Crabbing on the Oregon Coast
Buy (or rent) a crab ring from one of the numerous merchants on the Oregon Coast. Ensure that it is equipped with a float and sufficient line to reach the river bottom: 10 to 12 feet, if crabbing from the dock; about 30 feet if crabbing from a boat on the river.
If the current is running hard, the crab will bury themselves at the river bottom and won’t be lured to the bait. Try to pick a time within an hour of high or low tide, when the current is slack.
Fish carcasses work best as bait, and should be available from local bait shops. Secure the bait to the bottom of the ring. Lower the baited ring to the river bottom. Upon reaching the bottom, the ring will collapse, allowing the crab to enter the ring. Leave the baited ring in place for approximately 20 minutes.
After the elapsed time, raising the ring quickly will trap the crab in the ring (slowly raising the ring will allow the crab to escape the ring), Immediately sort thru any trapped crabs and release any crabs that are too small, or the wrong gender (see Rules and Regulations below). Transfer legal Dungeness crab that have been caught to a bucket or pail filled with salt water. Crab should be kept alive until it is time for cooking.
The most widely accepted method of cooking crab is in salt water. Ensure the pot is sufficient in size to allow plenty of space to cook the crab; don’t squeeze them into a small pot or inadequate amount of water. Add salt to the water and bring the pot to a rolling boil on the stove or campfire.
Depending on the size of your crab pot, drop the live crab into the boiling water, one at a time. This is the most humane method to kill your catch (death is instantaneous), and the safest for human consumption (no potential toxins are released into the crab meat). Allow sufficient room for each crab to boil freely. If the pot is overcrowded, the water will cool resulting in cooking conditions that are less than ideal.
Cook the crab for about approximately 10 minutes, starting the elapsed time after the water has returned to a full boil. Overcooking will yield crabmeat that is dry and stringy. Once cooked, the crab shell will turn pink. Remove the cooked crab from the water and let cool before cleaning.
Cleaning the crab is easy, once you have the know-how. Snap off the outer shell; place your fingers under one edge and give it a tug. It takes neither great coordination nor Herculean strength. Remove the gills, and the yellowish organs with your fingers under running water. If you let the water do all of the work, some of the delightful flavor will be lost. Just dig in and do it! A gentle rinse with water is a good idea.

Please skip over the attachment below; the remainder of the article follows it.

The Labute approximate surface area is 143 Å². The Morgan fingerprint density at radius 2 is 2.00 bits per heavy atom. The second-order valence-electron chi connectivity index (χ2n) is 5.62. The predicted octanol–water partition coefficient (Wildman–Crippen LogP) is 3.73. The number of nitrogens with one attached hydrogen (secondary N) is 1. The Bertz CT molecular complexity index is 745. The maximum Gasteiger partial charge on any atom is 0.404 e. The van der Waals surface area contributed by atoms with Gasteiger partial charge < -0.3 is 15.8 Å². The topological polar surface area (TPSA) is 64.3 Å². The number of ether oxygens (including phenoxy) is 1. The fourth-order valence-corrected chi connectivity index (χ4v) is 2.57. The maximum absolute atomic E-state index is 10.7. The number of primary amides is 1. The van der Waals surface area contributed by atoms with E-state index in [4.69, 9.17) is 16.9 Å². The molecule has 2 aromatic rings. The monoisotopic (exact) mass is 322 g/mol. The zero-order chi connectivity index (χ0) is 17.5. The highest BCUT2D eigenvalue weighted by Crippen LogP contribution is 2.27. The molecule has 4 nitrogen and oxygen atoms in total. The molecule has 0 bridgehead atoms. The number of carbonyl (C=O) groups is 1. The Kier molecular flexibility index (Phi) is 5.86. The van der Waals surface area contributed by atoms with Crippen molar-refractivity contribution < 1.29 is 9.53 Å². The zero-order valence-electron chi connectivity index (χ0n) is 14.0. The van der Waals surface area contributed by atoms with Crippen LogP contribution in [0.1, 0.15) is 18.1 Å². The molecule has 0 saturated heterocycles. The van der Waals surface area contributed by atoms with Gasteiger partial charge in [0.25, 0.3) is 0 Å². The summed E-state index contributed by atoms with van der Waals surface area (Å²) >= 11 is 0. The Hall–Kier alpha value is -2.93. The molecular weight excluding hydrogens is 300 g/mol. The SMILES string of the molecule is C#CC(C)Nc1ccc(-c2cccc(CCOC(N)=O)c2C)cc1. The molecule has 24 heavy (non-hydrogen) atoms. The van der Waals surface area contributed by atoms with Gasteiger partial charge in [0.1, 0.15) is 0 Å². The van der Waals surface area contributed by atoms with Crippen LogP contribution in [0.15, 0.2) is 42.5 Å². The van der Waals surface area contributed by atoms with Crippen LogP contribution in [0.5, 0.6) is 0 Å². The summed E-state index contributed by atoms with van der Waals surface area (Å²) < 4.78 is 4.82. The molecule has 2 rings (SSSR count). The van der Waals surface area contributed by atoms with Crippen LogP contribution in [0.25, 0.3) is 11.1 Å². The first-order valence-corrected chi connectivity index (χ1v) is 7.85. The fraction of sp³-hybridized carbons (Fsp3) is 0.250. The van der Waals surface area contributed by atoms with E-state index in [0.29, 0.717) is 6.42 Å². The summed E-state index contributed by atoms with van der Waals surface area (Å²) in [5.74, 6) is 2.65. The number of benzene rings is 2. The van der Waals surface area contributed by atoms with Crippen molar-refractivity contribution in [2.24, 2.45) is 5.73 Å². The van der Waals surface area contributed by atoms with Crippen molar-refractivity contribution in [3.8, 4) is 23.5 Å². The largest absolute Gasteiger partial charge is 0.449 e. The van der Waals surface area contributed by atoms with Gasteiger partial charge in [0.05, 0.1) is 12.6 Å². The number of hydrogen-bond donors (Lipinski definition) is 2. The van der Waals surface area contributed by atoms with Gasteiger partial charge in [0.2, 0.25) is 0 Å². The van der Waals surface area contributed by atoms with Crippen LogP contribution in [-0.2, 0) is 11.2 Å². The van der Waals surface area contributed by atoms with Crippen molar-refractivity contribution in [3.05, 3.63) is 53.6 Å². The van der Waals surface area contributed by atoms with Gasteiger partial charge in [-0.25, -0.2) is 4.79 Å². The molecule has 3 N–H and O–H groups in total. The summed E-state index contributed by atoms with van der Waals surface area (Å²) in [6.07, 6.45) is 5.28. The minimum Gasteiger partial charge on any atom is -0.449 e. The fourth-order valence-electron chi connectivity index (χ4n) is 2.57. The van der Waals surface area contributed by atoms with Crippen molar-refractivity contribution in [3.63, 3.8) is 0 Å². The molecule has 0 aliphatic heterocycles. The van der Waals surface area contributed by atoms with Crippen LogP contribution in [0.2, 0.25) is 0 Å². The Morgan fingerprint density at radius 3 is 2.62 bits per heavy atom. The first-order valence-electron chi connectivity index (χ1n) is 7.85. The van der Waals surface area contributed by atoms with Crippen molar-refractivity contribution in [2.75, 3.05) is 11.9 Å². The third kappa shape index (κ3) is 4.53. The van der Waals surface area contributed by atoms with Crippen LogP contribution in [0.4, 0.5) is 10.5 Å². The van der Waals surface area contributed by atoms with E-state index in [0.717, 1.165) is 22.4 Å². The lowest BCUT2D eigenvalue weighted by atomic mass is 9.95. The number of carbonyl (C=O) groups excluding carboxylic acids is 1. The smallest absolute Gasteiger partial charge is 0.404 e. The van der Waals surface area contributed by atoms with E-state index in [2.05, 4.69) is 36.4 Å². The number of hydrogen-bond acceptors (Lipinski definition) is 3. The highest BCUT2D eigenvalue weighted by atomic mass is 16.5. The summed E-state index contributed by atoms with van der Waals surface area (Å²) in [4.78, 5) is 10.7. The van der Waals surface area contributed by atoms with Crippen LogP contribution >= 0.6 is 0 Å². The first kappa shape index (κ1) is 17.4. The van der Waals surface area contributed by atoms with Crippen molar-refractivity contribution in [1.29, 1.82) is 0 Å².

Crab meat is extremely perishable. The crab should be kept alive until it is cooked, cleaned immediately after cooking, and kept on ice until ready for eating. Plan your crab feast typically within 24 hours of your catch. If you would like to eat your crab hot, simply place the cleaned crab into boiling, salted water for a moment or two.
Suggestion: Dungeness crab has a mild, delicate flavor. Although it would enhance practically any seafood recipe, try eating the crab just by itself cold, right out of the shell, or hot, dipped into drawn butter.
Rules and Regulations
A license is required all persons over the age of 14 for the harvesting of shellfish Dungeness crab that may be kept are male crabs, measuring a minimum of 5 3/4 across the widest part of the shell (minus the points).
The daily catch limit is 12 crab per licensed individual. It is unlawful to retain more than two daily catch limits (i.e., 24) in a live trap or live box. Additionally, it is unlawful to mutilate crab such that the sex, size, or species cannot be determined prior to landing, or to transport mutilated crab across state waters. To get an ODFW license and learn all the rules and regulations, start by finding a place to buy a ODFW license.
Crabbing is one of the Pacific Northwest’s most enjoyable pastimes. The thrill of pursuing these cagey creatures is justly rewarded with savory table fare. A sport that can be shared with the entire family, crabbing continues to grow in popularity.
Some of Oregon and Washington’s best crabbing waters are highlighted, along with cleaning and preparation procedures, as well as some delicious recipes. Whether you’re a beginner or veteran crabber, the knowledge shared in these pages is sure to increase your catch.
Where to get Dungeness Crab:
Where to get Red Rock Crab: